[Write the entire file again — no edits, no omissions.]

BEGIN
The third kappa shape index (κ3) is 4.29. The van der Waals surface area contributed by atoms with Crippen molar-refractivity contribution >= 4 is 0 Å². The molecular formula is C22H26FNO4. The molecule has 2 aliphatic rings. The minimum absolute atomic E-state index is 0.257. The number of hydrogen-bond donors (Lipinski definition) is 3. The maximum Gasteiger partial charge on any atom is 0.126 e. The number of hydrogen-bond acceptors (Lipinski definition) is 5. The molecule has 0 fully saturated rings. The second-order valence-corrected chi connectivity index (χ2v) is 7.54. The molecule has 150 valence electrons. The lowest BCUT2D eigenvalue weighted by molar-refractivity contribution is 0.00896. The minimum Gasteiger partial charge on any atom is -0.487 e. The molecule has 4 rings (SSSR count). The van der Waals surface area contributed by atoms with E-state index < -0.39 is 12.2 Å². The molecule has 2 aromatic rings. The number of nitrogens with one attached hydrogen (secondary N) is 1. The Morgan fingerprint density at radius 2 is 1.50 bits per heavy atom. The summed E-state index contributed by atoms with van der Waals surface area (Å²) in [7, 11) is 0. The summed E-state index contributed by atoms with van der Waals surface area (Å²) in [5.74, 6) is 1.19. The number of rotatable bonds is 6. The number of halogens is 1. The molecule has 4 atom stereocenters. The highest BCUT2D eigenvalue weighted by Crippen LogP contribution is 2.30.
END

The third kappa shape index (κ3) is 4.29. The van der Waals surface area contributed by atoms with Crippen molar-refractivity contribution >= 4 is 0 Å². The molecular formula is C22H26FNO4. The molecule has 2 aliphatic rings. The minimum absolute atomic E-state index is 0.257. The number of hydrogen-bond donors (Lipinski definition) is 3. The maximum Gasteiger partial charge on any atom is 0.126 e. The number of hydrogen-bond acceptors (Lipinski definition) is 5. The molecule has 0 fully saturated rings. The second-order valence-corrected chi connectivity index (χ2v) is 7.54. The molecule has 150 valence electrons. The lowest BCUT2D eigenvalue weighted by molar-refractivity contribution is 0.00896. The minimum Gasteiger partial charge on any atom is -0.487 e. The molecule has 4 rings (SSSR count). The van der Waals surface area contributed by atoms with E-state index < -0.39 is 12.2 Å². The molecule has 2 aromatic rings. The number of nitrogens with one attached hydrogen (secondary N) is 1. The Morgan fingerprint density at radius 2 is 1.50 bits per heavy atom. The summed E-state index contributed by atoms with van der Waals surface area (Å²) in [7, 11) is 0. The summed E-state index contributed by atoms with van der Waals surface area (Å²) in [5.74, 6) is 1.19. The number of rotatable bonds is 6. The number of halogens is 1. The molecule has 4 atom stereocenters. The highest BCUT2D eigenvalue weighted by Crippen LogP contribution is 2.30.